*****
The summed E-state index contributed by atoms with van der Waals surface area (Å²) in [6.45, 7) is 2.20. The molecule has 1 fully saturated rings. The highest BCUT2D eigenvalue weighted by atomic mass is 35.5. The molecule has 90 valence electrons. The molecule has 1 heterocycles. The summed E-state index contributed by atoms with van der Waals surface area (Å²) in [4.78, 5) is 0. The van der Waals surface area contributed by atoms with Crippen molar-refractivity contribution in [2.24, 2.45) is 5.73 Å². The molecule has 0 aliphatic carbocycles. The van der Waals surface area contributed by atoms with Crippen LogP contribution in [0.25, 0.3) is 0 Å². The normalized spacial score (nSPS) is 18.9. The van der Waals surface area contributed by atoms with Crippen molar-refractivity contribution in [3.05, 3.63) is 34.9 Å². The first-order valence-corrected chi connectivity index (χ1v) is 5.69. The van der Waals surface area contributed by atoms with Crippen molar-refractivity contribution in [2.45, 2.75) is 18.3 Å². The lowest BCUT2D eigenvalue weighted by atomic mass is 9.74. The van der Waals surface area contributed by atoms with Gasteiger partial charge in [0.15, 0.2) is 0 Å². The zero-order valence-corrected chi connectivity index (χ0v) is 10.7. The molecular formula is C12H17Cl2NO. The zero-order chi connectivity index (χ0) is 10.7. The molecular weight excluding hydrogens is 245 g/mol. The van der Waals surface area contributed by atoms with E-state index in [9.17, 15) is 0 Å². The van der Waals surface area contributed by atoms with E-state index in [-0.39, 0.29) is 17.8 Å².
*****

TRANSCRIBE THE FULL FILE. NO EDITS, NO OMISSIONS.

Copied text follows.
The summed E-state index contributed by atoms with van der Waals surface area (Å²) in [6.45, 7) is 2.20. The molecule has 1 fully saturated rings. The highest BCUT2D eigenvalue weighted by atomic mass is 35.5. The molecule has 90 valence electrons. The molecule has 1 heterocycles. The summed E-state index contributed by atoms with van der Waals surface area (Å²) in [4.78, 5) is 0. The van der Waals surface area contributed by atoms with Crippen molar-refractivity contribution in [2.24, 2.45) is 5.73 Å². The molecule has 0 aliphatic carbocycles. The van der Waals surface area contributed by atoms with Crippen LogP contribution in [0.25, 0.3) is 0 Å². The normalized spacial score (nSPS) is 18.9. The van der Waals surface area contributed by atoms with Crippen molar-refractivity contribution in [3.05, 3.63) is 34.9 Å². The first-order valence-corrected chi connectivity index (χ1v) is 5.69. The van der Waals surface area contributed by atoms with Crippen molar-refractivity contribution in [2.45, 2.75) is 18.3 Å². The lowest BCUT2D eigenvalue weighted by atomic mass is 9.74. The van der Waals surface area contributed by atoms with Gasteiger partial charge in [0.15, 0.2) is 0 Å². The zero-order valence-corrected chi connectivity index (χ0v) is 10.7. The molecular formula is C12H17Cl2NO. The zero-order chi connectivity index (χ0) is 10.7. The molecular weight excluding hydrogens is 245 g/mol. The van der Waals surface area contributed by atoms with E-state index in [9.17, 15) is 0 Å². The van der Waals surface area contributed by atoms with E-state index in [-0.39, 0.29) is 17.8 Å².